And once he became convinced, Mr. Kirkland lent his support. “At every step of the High Line’s adaptive reuse, Ed was a passionate advocate for thoughtful city planning and the best interests of a community he held dear,” Mr. David said.
Tom Fox, the founding president of the Hudson River Park Conservancy, credited Mr. Kirkland with championing the Chelsea Waterside Park and the entire four-mile-long Hudson River Park, which was authorized by the state in 1998, a strategy, Mr. Fox said, “which is increasingly rare in this current age of advocacy increasingly focused on one’s self interest.
“He was a dogged community advocate, knowledgeable, irascible, but flexible with a good sense of humor,” Mr. Fox said. “He played a major role in the park’s foundation.”
Simeon Bankoff, a former executive director of the Historic Districts Council, said Mr. Kirkland “always regarded himself as a planner before being a doctrinaire preservationist” and “wanted to preserve all the many historic aspects which still survived, while making room for new development which respected the historic forms of a neighborhood.”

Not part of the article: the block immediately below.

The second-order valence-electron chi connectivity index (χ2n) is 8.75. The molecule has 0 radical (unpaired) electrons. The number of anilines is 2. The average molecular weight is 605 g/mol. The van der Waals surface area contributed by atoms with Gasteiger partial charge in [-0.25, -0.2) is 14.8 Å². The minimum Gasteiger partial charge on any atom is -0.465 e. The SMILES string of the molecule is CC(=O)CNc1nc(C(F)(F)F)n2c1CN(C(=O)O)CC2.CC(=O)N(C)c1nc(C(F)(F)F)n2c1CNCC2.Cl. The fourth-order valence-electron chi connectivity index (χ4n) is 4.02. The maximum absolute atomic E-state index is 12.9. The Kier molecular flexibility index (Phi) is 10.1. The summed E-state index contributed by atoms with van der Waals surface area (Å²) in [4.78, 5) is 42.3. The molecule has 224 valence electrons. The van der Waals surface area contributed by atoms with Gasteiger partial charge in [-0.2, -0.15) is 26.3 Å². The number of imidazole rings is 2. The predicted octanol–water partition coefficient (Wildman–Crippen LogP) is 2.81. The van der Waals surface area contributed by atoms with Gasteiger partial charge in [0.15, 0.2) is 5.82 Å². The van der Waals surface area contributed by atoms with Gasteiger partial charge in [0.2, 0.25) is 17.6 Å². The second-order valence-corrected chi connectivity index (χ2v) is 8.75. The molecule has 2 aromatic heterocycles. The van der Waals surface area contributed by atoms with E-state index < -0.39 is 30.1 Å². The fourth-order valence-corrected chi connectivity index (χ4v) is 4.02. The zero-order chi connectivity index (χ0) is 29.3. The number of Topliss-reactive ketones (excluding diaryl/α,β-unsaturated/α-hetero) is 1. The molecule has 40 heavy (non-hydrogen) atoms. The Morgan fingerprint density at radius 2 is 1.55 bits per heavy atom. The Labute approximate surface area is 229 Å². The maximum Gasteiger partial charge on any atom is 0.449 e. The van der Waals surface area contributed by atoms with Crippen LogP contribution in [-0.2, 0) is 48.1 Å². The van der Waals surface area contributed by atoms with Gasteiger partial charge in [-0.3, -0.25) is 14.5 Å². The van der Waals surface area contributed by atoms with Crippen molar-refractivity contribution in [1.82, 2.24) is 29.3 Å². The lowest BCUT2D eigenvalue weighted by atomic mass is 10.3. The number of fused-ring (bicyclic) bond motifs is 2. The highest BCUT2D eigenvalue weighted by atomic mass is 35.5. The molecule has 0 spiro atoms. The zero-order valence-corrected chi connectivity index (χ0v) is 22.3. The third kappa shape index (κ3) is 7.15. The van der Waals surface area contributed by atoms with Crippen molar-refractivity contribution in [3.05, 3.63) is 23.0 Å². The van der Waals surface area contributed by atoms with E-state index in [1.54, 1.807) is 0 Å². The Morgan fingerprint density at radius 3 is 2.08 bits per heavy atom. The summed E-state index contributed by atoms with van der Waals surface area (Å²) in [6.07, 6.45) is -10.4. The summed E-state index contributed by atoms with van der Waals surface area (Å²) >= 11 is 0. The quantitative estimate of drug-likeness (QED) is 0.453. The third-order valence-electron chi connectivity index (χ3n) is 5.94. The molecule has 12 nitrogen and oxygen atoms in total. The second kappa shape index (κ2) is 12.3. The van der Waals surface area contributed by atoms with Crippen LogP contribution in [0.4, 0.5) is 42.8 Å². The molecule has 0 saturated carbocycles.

Edward Stevens Kirkland was born on June 15, 1925, in Providence, R.I., to Edward C. Kirkland, an economic historian, and Ruth (Babson) Kirkland. He grew up in Rhode Island and Maine, where his father taught at Bowdoin College.
He served in the Army during World War II and was a prisoner of war in Germany, earned a bachelor’s degree from Dartmouth where he studied French and math, and embarked on a doctorate at Yale. He taught French at Williams College, and worked as a computer programmer when he moved to New York. He also supported himself with a modest inheritance.
In his work for historic preservation and in his service on the community board, from which he retired in 2012, he established a reputation for Old World gentility in a neighborhood more accustomed to intemperate name-calling.